Cardinal Egan, now Archbishop Emeritus, did not participate in the conclave to elect Pope Francis but he came to know the former Cardinal Archbishop of Buenos Aires at the Synod of Bishops in 2001 and has been “a great admirer of his” since then.
“I have immense admiration for him,” the cardinal told CNY in an interview Tuesday. “He’s as fine a bishop and priest as anyone could hope for.”
At the Synod of Bishops, which took place at the Vatican shortly after the terrorist attacks of 9/11, Cardinal Egan served as the rapporteur and gave the opening address.
Because of the peril experienced in New York, the cardinal requested to be excused early, but he later was told that Pope John Paul II personally requested that he stay.
His responsibilities included seeing that the daily talks were translated into numerous languages for distribution by evening’s end. Then-Cardinal Jorge Mario Bergoglio soon stepped forward and became an indispensable asset working alongside Cardinal Egan and others who were assisting him.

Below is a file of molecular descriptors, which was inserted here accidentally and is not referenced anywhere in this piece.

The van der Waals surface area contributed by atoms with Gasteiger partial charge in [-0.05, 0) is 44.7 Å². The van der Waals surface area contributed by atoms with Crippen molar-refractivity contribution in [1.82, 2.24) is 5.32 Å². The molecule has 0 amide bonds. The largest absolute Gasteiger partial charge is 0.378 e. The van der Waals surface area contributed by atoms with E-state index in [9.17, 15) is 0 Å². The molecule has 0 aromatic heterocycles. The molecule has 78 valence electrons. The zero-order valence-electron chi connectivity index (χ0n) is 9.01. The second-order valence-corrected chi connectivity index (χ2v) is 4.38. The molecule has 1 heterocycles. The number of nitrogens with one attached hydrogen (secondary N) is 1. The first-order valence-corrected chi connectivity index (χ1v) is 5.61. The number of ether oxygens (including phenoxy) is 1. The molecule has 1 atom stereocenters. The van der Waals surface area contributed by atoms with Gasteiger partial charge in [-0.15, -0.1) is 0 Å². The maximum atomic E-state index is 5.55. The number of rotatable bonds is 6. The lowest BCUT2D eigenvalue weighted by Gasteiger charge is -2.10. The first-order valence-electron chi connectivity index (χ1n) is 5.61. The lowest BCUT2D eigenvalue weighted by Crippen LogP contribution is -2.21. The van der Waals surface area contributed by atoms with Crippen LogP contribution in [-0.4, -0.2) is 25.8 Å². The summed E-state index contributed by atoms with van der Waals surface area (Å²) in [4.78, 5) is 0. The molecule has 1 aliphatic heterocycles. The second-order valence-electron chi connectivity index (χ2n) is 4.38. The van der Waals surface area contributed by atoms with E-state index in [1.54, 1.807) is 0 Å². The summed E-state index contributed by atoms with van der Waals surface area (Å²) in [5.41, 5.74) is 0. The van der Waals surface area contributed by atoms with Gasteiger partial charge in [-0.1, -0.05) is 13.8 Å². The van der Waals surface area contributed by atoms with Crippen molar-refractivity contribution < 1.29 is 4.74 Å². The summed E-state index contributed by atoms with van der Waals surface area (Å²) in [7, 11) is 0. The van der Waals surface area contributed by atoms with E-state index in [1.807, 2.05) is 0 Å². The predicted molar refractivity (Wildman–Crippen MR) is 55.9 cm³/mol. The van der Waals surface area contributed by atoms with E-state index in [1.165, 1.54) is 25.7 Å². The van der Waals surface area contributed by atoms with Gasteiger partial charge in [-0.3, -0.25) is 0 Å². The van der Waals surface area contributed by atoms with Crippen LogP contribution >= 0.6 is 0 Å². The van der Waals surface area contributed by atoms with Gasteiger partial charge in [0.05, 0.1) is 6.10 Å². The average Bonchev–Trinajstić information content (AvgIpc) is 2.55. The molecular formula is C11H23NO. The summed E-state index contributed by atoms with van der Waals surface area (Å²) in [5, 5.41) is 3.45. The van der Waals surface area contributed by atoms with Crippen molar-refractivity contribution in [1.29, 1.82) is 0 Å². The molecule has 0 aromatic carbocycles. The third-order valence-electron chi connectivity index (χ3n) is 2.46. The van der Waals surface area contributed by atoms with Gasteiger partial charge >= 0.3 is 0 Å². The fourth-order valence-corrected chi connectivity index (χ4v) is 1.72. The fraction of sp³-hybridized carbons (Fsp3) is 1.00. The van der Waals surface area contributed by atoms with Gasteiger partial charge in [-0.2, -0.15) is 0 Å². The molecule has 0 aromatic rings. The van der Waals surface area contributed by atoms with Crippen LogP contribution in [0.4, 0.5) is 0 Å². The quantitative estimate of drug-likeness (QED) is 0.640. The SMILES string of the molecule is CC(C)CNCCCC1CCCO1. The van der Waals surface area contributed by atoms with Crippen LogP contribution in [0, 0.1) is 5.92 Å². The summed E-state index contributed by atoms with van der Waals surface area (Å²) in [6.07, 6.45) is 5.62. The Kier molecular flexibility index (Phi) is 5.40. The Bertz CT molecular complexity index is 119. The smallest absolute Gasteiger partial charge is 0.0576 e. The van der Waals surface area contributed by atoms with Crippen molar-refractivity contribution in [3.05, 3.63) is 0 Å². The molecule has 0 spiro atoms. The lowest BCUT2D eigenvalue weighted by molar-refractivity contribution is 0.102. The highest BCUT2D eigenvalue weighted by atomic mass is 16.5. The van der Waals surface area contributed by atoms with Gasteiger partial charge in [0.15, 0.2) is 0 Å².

“He began working with us every day. He responded generously, kindly and very competently,” the cardinal recalled. “He was simply wonderful. I became a great admirer of his.”
Cardinal Egan was a cardinal elector at the 2005 conclave that elected Pope Benedict XVI. Because he turned 80 last April, he was not eligible to vote in the conclave that elected Pope Francis.
He traveled to Rome and expressed his personal goodbye to Pope Benedict Feb. 28. He said that the Holy Father again expressed his gratitude to Cardinal Egan and New Yorkers for “the wonderful visit,” which took place in April 2008.
In the general congregations with the world’s cardinals that he attended before returning home, Cardinal Egan said he met with Cardinal Bergoglio and asked him about a previous promise to visit New York that the Argentine cardinal had been unable to keep.
“But I will (in the future),” Cardinal Egan quoted the new pope as saying.
If and when he does visit New York, it will now be as a pope.